Online jobs marketplace Elance is getting a big update next week, designed to bring more small businesspeople into the world of hiring workers they don't know and will never meet.
The service will layer in a workflow that should make the whole Elance process easier for newbies. There's a new time-tracker widget for contractors that automatically feeds data into the project page and the invoicing system. (It can be configured per job, if the contract is for piecework instead of time-based.) Elance, by the way, does not support keyboard logging or periodic screen capture of a worker's PC, as ODesk does.
Also new: free voice and chat communication support for hiring managers and contractors. People will be able to place anonymous calls even to contractors they haven't yet hired, if they want to talk with them first. (The service will call both parties and connect them, protecting the caller from revealing his or her caller ID.)
Elance is also launching a skills testing program, much like ODesk's, that allows contractors to get certified for particular types of work.
As before, hiring managers must place some of the funds for a job into escrow accounts, from which Elance will pay contractors when work is delivered or time milestones are met.
All the tasks that are under way get their own status page where customer and provider can communicate on their project. The system enforces the creation of status reports and requires each page be flagged with either an "on schedule" or "problem" tag. The goal is to keep communication open and keep projects moving.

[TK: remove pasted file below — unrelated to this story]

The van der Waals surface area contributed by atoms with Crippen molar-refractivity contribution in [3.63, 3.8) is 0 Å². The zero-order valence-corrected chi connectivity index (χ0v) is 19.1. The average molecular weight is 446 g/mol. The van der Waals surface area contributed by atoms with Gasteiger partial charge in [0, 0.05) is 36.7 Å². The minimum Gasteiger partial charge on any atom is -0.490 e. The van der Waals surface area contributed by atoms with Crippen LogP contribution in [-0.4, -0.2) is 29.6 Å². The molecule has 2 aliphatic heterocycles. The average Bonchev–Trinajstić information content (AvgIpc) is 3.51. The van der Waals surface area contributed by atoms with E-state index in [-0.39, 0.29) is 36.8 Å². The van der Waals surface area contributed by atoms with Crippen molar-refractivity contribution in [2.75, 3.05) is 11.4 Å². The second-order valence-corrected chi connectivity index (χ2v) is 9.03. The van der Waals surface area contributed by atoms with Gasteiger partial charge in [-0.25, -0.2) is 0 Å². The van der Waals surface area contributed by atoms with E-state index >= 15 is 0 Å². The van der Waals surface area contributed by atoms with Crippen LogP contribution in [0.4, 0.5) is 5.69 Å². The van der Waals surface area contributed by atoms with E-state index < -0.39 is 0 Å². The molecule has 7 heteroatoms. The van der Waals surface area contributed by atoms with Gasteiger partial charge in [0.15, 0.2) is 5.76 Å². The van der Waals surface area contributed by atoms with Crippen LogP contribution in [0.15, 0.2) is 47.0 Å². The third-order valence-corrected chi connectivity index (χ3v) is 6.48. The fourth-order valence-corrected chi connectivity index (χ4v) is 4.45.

All these additions to the Elance product set are designed to make users more comfortable with the evolving service economy, although as CEO Fabio Rosati says, the train has already left the station: there's a "huge exodus of work that used to be done in offices and face-to-face, and it is starting to move online."
Rosati's goal is to make Elance into an "online workplace." By providing matchmaking tools, workflow helpers, and communications services he wants to make the site, essentially, into a virtual office building--not just the bulletin board Elance was before.
The business is certainly sound, and the timing is right for this push. Elance takes a cut of all contractor payouts (4 percent to 6 percent depending on the volume of business the hiring party is doing on the site). That's a small overhead to pay given the reticence businesses have now to hire new staff. Elance is about more than just that, of course, but in this economy, that's probably enough to get the attention of a whole new troupe of users.